Mr Butterfield has sold US$135 million worth of shares since the direct listing - daily at first, and then every few weeks more recently, according to data compiled by Bloomberg. His net worth, including proceeds from share sales, stands at about US$1.8 billion.
Observers are divided on what the sale signifies for Slack's hunger to take over the enterprise world. One person familiar with Mr Butterfield's thinking said that the takeover represents a concession to Slack's fierce competition with Microsoft.
Others disagreed. Mr Butterfield "is much more competitive than people would give him credit for", said Andrew Braccia, an investor with Accel and a Slack board member.
"A lot of people look at Stewart and they imagine him being this thoughtful, smart, compassionate, empathetic leader. Any decision that Stewart is making, at any point in his life, he's taking from the perspective of being competitive and wanting to win.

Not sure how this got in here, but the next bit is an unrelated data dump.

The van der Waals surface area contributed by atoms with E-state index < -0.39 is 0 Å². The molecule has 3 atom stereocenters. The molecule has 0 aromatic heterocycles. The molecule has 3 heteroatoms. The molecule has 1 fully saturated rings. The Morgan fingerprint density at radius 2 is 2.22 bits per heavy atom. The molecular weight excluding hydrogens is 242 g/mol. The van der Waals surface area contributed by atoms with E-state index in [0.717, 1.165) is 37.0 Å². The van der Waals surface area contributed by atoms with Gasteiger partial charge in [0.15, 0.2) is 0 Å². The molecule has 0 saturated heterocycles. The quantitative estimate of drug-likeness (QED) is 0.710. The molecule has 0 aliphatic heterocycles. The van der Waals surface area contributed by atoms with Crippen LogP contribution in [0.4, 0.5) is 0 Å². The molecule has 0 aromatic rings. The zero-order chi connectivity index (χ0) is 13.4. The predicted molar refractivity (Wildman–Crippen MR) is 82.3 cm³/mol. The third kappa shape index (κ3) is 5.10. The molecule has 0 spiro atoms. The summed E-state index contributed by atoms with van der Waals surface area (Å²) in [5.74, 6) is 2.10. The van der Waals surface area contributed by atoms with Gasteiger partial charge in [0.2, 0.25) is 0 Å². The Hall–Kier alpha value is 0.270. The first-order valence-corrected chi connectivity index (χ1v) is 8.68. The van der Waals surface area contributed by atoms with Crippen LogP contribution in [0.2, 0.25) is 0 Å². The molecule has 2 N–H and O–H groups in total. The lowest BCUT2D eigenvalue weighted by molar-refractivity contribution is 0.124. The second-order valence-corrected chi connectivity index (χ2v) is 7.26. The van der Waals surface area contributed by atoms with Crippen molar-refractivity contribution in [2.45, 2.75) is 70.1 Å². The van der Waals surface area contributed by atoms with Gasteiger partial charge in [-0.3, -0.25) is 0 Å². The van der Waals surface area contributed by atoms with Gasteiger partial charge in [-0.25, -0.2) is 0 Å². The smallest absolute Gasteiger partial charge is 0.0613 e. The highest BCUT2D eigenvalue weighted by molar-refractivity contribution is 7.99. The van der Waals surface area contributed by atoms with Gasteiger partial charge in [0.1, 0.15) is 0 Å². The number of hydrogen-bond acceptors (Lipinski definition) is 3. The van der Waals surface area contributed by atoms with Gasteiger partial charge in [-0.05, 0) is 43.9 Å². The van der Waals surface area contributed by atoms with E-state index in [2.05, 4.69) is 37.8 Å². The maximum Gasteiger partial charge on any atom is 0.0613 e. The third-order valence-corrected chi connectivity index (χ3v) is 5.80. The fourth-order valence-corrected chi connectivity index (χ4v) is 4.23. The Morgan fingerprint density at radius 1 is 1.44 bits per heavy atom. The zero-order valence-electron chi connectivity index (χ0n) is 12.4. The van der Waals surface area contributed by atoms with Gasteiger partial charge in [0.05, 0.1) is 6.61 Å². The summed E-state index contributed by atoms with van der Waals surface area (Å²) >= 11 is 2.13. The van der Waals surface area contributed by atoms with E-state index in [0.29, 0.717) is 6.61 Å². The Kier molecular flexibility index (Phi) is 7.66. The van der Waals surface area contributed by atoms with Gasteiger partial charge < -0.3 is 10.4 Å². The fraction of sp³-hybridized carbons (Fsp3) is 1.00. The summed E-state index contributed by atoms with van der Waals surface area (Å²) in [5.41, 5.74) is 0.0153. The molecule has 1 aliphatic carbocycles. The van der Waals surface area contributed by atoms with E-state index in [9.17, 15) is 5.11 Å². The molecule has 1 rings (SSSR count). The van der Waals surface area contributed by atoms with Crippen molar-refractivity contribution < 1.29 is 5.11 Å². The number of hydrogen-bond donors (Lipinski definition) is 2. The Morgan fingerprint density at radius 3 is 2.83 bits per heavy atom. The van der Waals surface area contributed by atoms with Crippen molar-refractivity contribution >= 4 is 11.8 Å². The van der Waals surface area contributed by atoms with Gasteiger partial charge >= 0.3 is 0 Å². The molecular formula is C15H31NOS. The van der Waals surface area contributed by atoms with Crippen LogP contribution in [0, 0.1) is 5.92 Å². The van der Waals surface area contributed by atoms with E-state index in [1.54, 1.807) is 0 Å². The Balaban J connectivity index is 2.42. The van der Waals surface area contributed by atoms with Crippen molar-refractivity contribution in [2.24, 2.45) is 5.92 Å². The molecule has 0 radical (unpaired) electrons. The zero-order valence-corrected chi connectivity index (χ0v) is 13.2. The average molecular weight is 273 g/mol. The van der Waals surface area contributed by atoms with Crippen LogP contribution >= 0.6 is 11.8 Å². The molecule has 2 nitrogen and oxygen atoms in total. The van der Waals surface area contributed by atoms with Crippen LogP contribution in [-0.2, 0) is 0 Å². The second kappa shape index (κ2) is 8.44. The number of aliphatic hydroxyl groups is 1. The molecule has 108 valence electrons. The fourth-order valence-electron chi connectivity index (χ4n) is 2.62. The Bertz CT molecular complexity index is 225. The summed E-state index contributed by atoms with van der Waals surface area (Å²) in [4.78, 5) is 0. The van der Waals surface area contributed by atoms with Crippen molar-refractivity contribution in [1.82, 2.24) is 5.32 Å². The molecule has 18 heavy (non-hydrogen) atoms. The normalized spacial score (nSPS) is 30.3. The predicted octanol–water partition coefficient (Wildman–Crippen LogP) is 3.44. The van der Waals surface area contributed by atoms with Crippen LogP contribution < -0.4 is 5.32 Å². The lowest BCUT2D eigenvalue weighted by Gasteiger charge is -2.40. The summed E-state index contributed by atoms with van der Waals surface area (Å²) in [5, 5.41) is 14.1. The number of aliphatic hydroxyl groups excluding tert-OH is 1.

"He wants to put Slack in absolutely the best possible position."
Mr Butterfield plans to stay at Salesforce and run Slack as its own division, the companies said this week.
Given Butterfield's past accidental hits, it's tempting for people to imagine him rolling the dice again. But that's not likely.
"When are you going to start your third online gaming company?" one user tweeted at him last month. Mr Butterfield's reply made it clear: "Never! I'm done now :)"